However a printout of a page from the website to which the Domain Name resolves was included among the documents forwarded from the Center to show compliance with the notification requirements of the Rules. While it is not for the Panel to argue a party’s case for it, the Panel did review this document in the course of confirming that the Center had completed its obligations under paragraph 2(a) of the Rules, and the Panel is entitled to call for further evidence if it sees fit to do so (Rule 12 of the Rules). Subject to allowing the Respondent a further opportunity to submit a response (including an opportunity to provide evidence or submissions directed to the webpage), the Panel is of the view that it is entitled to take the webpage into account in assessing whether the Complainant has satisfied paragraph 4(a)(iii) of the Policy.

The printout of the website was taken by the Center on October 1, 2004. It features the heading “boxbrothers.com”, under which is written “The top BOXES resources on the net”. The website appears to function as a search engine, whereby customers can find information on boxes and packaging supplies by clicking on one of the categories supplied. These include “Boxes”, “Packaging Supply”, “Moving”, “Shipping” and “Packaging”. The website appears to be commercial in nature, so it is probable that the Respondent receives some sort of commission for each referral he directs from this website.

The Panel is entitled to look at the totality of the evidence to assess whether, in all the circumstances of the case, bad faith has been proven. The Respondent registered the domain Name on August 9, 2003, fifteen years after the Complainant first used the service mark in commerce (August 1988 according to the search record from the USPTO), and just over five years after the service mark was registered with the USPTO. The Respondent’s website is in the English language, and it appears to offer consumers information on businesses engaged in activities very similar to those undertaken by Box Brothers Corporation. One of the information categories a visitor to the Respondent’s website can click on is “International Shipping,” so it appears that the Respondent’s activities are intended for an international market, and were not intended to be limited to Hong Kong.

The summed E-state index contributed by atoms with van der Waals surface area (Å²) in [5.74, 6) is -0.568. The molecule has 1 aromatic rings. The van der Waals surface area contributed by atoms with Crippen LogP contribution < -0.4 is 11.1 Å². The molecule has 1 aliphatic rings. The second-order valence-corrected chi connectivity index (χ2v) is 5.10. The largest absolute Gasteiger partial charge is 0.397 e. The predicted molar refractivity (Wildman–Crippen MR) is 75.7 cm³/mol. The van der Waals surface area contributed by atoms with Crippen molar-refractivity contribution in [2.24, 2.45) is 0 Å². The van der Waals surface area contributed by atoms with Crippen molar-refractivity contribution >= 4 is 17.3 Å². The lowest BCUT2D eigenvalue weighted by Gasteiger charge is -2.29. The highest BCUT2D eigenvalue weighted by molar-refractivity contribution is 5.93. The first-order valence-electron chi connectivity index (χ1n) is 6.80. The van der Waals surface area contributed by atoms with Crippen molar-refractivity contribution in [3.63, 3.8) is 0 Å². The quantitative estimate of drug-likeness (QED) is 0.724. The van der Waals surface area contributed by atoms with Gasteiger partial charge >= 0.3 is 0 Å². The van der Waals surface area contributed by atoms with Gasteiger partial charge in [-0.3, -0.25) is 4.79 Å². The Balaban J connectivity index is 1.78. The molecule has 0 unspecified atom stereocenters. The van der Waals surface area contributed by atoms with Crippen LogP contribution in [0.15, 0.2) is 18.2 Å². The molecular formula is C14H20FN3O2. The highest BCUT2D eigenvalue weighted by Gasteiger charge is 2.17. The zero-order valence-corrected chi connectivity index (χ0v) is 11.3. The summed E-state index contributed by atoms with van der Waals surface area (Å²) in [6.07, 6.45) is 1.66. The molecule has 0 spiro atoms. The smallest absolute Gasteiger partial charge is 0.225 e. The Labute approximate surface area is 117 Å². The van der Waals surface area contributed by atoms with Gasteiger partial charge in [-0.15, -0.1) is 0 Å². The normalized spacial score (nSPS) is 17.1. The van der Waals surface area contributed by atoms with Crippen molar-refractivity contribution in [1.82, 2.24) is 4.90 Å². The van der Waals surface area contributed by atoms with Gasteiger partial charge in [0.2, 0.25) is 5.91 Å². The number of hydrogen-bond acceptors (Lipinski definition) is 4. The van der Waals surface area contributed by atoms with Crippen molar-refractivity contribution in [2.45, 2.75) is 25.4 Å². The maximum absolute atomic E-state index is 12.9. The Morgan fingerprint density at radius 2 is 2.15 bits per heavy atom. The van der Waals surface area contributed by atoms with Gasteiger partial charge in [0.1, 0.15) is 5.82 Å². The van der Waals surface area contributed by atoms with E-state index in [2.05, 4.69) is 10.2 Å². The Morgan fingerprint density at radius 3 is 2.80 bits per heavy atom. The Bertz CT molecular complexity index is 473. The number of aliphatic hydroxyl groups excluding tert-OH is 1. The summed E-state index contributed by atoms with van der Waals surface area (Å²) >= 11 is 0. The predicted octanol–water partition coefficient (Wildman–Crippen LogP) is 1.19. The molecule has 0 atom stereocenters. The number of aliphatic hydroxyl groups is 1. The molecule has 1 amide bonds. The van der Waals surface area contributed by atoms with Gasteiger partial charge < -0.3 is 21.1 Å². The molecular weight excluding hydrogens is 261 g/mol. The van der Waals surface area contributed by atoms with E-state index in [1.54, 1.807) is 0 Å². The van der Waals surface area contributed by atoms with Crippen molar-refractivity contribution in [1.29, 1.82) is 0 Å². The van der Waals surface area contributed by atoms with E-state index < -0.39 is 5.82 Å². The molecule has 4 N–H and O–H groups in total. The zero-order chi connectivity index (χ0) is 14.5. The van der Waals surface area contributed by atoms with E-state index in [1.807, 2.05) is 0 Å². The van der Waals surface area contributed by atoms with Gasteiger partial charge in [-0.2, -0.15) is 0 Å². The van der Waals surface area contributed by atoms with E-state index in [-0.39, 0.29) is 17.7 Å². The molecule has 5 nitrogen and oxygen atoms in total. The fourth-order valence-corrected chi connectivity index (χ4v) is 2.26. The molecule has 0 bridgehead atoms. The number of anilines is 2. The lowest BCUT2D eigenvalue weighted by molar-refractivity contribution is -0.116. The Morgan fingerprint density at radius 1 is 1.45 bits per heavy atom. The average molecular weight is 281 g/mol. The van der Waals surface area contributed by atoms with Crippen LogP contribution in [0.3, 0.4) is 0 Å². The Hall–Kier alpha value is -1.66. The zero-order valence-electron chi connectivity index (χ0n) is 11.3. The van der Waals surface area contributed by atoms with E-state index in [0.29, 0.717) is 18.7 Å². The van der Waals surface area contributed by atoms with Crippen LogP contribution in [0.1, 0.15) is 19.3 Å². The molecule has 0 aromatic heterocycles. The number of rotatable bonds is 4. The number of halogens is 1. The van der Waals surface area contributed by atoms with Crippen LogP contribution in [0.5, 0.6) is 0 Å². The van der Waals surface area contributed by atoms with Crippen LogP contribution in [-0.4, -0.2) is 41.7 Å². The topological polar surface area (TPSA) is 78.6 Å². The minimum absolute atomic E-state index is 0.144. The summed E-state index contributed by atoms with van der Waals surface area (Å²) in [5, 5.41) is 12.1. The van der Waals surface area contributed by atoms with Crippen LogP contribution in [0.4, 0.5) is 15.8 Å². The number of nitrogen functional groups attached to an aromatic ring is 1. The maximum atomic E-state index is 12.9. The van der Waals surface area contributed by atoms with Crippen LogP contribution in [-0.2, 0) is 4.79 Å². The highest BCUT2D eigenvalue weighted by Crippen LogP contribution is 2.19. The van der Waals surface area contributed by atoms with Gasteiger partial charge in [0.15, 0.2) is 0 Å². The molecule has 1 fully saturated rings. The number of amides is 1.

The words “Box Brothers”, while partially incorporating a descriptor of the sort of business in which the Complainant is involved, are not in combination an obvious name for a packaging retailer or a shipping service, let alone an internet portal site offering connections to websites covering matters as diverse as education and health (as well as packaging and shipping). Having regard to the content of the webpage, and in the absence of any response from the Respondent, it seems to the Panel to be too much of a coincidence for the Respondent to have registered a domain name identical to the service mark (with the intention of creating a website offering goods and services similar to those offered by the Complainant), without the Respondent being aware of the service mark and of the Complainant’s business. If the Respondent was aware of the Complainant or the service mark, it is difficult to avoid the conclusion that the Respondent’s intention must have been to capitalize on the Complainant’s goodwill in the service mark.

Although the Complainant’s case was marginal and barely documented, there is just enough evidence to create a case for the Respondent to answer. The Respondent has elected not to provide any answer, and in those circumstances the Rules and the Policy permit the Panel to infer that the Respondent does not have any answer to the Complaint.

The use of a domain name identical to the Complainant’s service mark as the address of a website offering services which are very similar to those of the Complainant, is likely to have created confusion in the minds of some internet users as to the source, sponsorship, affiliation or endorsement of the Respondent’s website. In the absence of any response, the Panel infers that the Respondent created that confusion with the intention of attracting Internet users to the Respondent’s website, and that he did so for “commercial gain” (the Respondent’s website clearly being commercial in nature). That is sufficient to establish bad faith registration and use under paragraph 4(b)(iv) of the Policy. The Panel therefore finds this part of the Complaint proved.


7. Decision

For all the foregoing reasons, in accordance with Paragraphs 4(i) of the Policy and 15 of the Rules, the Panel orders that the Domain Name, <boxbrothers.com>, be transferred to the Complainant.



Warwick Smith
Sole Panelist

Dated: November 30, 2004


Источник информации: https://internet-law.ru/intlaw/udrp/2004/d2004-0785.html